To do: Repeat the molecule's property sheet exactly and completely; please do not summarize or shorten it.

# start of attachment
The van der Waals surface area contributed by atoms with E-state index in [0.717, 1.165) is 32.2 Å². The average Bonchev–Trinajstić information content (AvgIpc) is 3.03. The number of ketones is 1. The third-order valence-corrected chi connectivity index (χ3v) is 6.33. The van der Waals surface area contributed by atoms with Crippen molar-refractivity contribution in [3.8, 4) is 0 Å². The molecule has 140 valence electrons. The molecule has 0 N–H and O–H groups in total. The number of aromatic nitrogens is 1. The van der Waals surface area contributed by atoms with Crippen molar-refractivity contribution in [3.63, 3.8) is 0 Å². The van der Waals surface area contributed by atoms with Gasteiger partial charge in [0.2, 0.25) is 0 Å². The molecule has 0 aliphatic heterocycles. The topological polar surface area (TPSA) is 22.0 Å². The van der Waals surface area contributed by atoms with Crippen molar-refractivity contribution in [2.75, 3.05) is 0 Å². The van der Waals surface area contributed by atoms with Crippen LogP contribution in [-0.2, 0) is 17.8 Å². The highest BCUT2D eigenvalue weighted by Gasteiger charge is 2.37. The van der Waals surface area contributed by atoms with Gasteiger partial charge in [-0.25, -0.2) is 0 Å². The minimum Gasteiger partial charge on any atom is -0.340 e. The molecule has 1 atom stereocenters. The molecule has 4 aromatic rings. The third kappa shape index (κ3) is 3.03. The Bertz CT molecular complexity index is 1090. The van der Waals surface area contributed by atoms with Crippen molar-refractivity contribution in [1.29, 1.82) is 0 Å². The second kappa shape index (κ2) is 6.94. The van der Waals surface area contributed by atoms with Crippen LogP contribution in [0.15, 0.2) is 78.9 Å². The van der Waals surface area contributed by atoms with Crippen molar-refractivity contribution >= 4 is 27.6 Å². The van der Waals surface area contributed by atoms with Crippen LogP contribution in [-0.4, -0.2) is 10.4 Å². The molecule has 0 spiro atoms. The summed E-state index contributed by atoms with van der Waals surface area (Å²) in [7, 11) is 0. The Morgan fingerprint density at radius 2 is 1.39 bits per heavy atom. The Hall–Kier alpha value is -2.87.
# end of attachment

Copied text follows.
The van der Waals surface area contributed by atoms with E-state index in [0.717, 1.165) is 32.2 Å². The average Bonchev–Trinajstić information content (AvgIpc) is 3.03. The number of ketones is 1. The third-order valence-corrected chi connectivity index (χ3v) is 6.33. The van der Waals surface area contributed by atoms with Crippen molar-refractivity contribution in [3.8, 4) is 0 Å². The molecule has 140 valence electrons. The molecule has 0 N–H and O–H groups in total. The number of aromatic nitrogens is 1. The van der Waals surface area contributed by atoms with Crippen molar-refractivity contribution in [3.63, 3.8) is 0 Å². The van der Waals surface area contributed by atoms with Gasteiger partial charge in [0.2, 0.25) is 0 Å². The molecule has 0 aliphatic heterocycles. The topological polar surface area (TPSA) is 22.0 Å². The van der Waals surface area contributed by atoms with Crippen molar-refractivity contribution in [2.75, 3.05) is 0 Å². The van der Waals surface area contributed by atoms with Crippen LogP contribution in [-0.2, 0) is 17.8 Å². The highest BCUT2D eigenvalue weighted by Gasteiger charge is 2.37. The van der Waals surface area contributed by atoms with Gasteiger partial charge in [-0.25, -0.2) is 0 Å². The minimum Gasteiger partial charge on any atom is -0.340 e. The molecule has 1 atom stereocenters. The molecule has 4 aromatic rings. The third kappa shape index (κ3) is 3.03. The Bertz CT molecular complexity index is 1090. The van der Waals surface area contributed by atoms with Crippen molar-refractivity contribution in [1.29, 1.82) is 0 Å². The second kappa shape index (κ2) is 6.94. The van der Waals surface area contributed by atoms with Crippen LogP contribution in [0.15, 0.2) is 78.9 Å². The van der Waals surface area contributed by atoms with Crippen molar-refractivity contribution >= 4 is 27.6 Å². The van der Waals surface area contributed by atoms with Crippen LogP contribution in [-0.4, -0.2) is 10.4 Å². The molecule has 0 spiro atoms. The summed E-state index contributed by atoms with van der Waals surface area (Å²) in [7, 11) is 0. The Morgan fingerprint density at radius 2 is 1.39 bits per heavy atom. The Hall–Kier alpha value is -2.87.